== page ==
In this well-crafted whodunit from veteran British crime writer Edwards (All the Lonely People
), Daniel Kind, a popular historian best known for a TV series that tries to solve historical mysteries using classic Holmesian deductive methods, decides to retreat from Oxford academia with his new love, Miranda. By chance, Miranda falls for a cottage in the Lake District that had once been the home of Kind's late friend Barrie Gilpin, a young sufferer of Asperger's syndrome. Gilpin was suspected of the gory ritualistic murder of an attractive woman on the Sacrifice Stone, a local landmark, but fell to his death before the police could question him. By yet another coincidence, Kind's late father was the senior investigating officer involved. Thanks to an anonymous informant, the father's protégé, DCI Hannah Scarlett, is about to reopen the old case. The renewed inquiry stirs up a hornet's nest and foments resentment toward Kind, whose amateur sleuthing is aimed at exonerating Gilpin. Despite the implausible setup and thin characterizations, Edwards's book is an interesting fair-play puzzler that will engage fans who like their contemporary crime in an English village setting. Agent, Georges Borchardt. (Oct. 15)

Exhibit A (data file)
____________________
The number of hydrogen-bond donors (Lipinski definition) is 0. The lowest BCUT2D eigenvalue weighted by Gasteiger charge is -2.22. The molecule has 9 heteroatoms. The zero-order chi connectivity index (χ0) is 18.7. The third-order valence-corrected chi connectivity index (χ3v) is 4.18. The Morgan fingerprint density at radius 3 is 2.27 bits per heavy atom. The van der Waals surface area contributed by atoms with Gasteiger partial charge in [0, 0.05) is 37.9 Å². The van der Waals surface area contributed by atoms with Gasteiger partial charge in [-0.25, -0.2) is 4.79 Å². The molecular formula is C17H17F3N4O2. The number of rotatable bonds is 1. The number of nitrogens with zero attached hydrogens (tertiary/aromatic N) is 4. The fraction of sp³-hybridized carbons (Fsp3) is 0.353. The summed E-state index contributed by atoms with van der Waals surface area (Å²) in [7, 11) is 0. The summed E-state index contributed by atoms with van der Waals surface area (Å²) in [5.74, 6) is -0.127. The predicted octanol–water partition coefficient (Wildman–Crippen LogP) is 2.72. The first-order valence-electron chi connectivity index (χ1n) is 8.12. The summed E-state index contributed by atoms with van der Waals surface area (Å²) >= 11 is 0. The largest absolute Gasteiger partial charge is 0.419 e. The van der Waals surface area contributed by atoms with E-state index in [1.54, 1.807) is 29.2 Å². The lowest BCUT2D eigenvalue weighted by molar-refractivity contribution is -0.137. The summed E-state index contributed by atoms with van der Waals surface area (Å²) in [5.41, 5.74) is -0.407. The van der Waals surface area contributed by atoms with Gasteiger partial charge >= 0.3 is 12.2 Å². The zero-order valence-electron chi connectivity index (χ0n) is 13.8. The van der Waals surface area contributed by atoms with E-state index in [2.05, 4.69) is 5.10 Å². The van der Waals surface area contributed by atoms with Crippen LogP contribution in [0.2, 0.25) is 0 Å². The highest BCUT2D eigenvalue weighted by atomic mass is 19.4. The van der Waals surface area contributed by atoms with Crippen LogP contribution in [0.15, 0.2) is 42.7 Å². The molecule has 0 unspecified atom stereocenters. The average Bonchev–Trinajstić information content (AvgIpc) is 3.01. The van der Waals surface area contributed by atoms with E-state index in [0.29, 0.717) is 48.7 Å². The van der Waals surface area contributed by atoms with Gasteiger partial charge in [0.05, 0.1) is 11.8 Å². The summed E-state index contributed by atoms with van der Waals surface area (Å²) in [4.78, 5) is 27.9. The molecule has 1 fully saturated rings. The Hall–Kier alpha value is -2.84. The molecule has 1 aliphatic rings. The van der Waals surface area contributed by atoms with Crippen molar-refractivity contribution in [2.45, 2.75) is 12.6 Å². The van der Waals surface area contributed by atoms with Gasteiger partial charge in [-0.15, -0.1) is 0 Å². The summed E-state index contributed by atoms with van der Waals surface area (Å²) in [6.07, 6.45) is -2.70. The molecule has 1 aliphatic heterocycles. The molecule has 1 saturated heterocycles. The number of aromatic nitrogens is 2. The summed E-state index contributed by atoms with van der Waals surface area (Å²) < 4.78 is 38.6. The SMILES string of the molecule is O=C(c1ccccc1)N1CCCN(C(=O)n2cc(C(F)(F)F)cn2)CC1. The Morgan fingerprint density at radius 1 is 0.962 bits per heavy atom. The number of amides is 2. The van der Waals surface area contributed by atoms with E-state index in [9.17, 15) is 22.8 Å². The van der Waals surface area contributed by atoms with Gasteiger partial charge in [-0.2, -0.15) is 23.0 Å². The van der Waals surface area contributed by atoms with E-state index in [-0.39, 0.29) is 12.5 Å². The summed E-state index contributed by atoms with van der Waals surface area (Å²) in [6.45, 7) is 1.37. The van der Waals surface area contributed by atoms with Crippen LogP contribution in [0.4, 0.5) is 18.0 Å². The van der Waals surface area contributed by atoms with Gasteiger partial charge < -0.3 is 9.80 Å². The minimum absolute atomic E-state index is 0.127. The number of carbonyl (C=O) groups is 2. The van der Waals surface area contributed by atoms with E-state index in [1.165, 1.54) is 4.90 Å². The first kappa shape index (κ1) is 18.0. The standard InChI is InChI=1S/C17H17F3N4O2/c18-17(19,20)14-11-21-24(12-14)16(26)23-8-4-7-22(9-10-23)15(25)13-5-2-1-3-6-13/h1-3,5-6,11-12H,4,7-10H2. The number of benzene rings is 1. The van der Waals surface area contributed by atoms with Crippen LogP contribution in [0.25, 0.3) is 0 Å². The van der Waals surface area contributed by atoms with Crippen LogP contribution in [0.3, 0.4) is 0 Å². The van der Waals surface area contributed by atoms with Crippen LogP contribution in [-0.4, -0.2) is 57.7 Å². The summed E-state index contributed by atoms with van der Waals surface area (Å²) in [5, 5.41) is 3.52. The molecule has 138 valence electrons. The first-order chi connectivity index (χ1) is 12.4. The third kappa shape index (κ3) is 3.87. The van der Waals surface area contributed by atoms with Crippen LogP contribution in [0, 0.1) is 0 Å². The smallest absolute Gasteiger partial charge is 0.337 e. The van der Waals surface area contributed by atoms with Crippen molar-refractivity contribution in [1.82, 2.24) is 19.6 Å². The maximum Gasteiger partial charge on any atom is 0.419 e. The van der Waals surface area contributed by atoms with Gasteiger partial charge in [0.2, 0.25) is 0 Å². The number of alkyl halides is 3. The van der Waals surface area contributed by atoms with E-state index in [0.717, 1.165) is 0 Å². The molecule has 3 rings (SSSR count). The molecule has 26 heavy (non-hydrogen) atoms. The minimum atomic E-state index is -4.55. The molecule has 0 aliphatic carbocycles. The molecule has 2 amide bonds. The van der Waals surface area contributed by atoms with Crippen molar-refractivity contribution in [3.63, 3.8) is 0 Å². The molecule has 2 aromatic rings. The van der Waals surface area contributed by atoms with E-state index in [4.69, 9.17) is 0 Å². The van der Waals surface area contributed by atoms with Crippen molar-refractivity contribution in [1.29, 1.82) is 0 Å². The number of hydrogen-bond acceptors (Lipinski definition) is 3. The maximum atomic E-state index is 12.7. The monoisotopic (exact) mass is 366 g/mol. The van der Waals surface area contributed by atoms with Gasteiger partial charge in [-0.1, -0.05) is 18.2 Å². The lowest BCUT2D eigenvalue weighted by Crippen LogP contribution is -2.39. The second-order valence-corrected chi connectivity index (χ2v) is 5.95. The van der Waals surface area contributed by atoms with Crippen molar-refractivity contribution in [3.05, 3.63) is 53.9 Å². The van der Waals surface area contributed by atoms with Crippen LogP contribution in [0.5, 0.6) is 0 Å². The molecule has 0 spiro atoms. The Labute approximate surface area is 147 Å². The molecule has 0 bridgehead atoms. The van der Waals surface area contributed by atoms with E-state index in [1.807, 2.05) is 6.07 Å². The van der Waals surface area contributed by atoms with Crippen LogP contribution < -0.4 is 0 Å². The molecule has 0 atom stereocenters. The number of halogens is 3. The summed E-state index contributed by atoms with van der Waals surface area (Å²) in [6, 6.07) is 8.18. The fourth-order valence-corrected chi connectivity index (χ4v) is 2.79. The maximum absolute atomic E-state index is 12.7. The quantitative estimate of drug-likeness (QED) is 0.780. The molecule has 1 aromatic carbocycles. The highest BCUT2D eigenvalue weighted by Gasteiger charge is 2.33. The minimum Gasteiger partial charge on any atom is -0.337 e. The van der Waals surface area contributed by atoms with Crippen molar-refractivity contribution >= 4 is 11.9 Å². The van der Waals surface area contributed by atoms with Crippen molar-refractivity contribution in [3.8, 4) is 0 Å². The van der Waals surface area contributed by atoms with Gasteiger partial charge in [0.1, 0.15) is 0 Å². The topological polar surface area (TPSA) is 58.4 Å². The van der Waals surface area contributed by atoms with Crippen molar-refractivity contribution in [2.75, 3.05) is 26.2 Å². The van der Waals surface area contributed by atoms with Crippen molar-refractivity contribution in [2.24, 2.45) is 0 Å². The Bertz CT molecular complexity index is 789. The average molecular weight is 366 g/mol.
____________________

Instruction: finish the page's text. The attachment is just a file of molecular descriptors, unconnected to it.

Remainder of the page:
Blurbs from such better known British mystery authors as Peter Robinson, Anne Perry and Reginald Hill will cue their fans.